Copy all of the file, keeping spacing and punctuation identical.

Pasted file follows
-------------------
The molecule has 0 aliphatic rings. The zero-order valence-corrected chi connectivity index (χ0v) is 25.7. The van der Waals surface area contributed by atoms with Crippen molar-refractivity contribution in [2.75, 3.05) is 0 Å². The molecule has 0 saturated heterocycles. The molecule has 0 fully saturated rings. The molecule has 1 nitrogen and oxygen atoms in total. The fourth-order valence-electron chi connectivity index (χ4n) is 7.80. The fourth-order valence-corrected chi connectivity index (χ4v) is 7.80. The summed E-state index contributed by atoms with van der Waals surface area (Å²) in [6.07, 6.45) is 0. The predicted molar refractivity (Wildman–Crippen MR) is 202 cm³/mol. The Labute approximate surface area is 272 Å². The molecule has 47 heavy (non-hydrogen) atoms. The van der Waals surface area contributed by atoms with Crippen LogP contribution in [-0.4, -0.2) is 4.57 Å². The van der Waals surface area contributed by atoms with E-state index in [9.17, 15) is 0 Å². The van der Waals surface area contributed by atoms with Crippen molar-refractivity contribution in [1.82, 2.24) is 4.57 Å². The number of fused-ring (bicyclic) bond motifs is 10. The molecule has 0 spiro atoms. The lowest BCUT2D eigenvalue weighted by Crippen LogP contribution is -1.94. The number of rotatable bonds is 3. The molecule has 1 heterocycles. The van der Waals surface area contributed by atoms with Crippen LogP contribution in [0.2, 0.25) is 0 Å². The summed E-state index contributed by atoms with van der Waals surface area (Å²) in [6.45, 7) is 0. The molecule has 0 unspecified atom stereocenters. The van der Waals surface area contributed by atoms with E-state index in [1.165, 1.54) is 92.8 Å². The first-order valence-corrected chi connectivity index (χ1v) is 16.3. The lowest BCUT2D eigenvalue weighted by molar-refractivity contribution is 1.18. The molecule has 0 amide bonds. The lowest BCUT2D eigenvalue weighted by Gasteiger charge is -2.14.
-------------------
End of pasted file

The molecule has 0 aliphatic rings. The zero-order valence-corrected chi connectivity index (χ0v) is 25.7. The van der Waals surface area contributed by atoms with Crippen molar-refractivity contribution in [2.75, 3.05) is 0 Å². The molecule has 0 saturated heterocycles. The molecule has 0 fully saturated rings. The molecule has 1 nitrogen and oxygen atoms in total. The fourth-order valence-electron chi connectivity index (χ4n) is 7.80. The fourth-order valence-corrected chi connectivity index (χ4v) is 7.80. The summed E-state index contributed by atoms with van der Waals surface area (Å²) in [6.07, 6.45) is 0. The predicted molar refractivity (Wildman–Crippen MR) is 202 cm³/mol. The Labute approximate surface area is 272 Å². The molecule has 47 heavy (non-hydrogen) atoms. The van der Waals surface area contributed by atoms with Crippen LogP contribution in [-0.4, -0.2) is 4.57 Å². The van der Waals surface area contributed by atoms with E-state index in [9.17, 15) is 0 Å². The van der Waals surface area contributed by atoms with Crippen molar-refractivity contribution in [1.82, 2.24) is 4.57 Å². The number of fused-ring (bicyclic) bond motifs is 10. The molecule has 0 spiro atoms. The lowest BCUT2D eigenvalue weighted by Crippen LogP contribution is -1.94. The number of rotatable bonds is 3. The molecule has 1 heterocycles. The van der Waals surface area contributed by atoms with Crippen LogP contribution in [0.2, 0.25) is 0 Å². The summed E-state index contributed by atoms with van der Waals surface area (Å²) in [6.45, 7) is 0. The molecule has 0 unspecified atom stereocenters. The van der Waals surface area contributed by atoms with E-state index in [1.165, 1.54) is 92.8 Å². The first-order valence-corrected chi connectivity index (χ1v) is 16.3. The lowest BCUT2D eigenvalue weighted by molar-refractivity contribution is 1.18. The molecule has 0 amide bonds. The lowest BCUT2D eigenvalue weighted by Gasteiger charge is -2.14.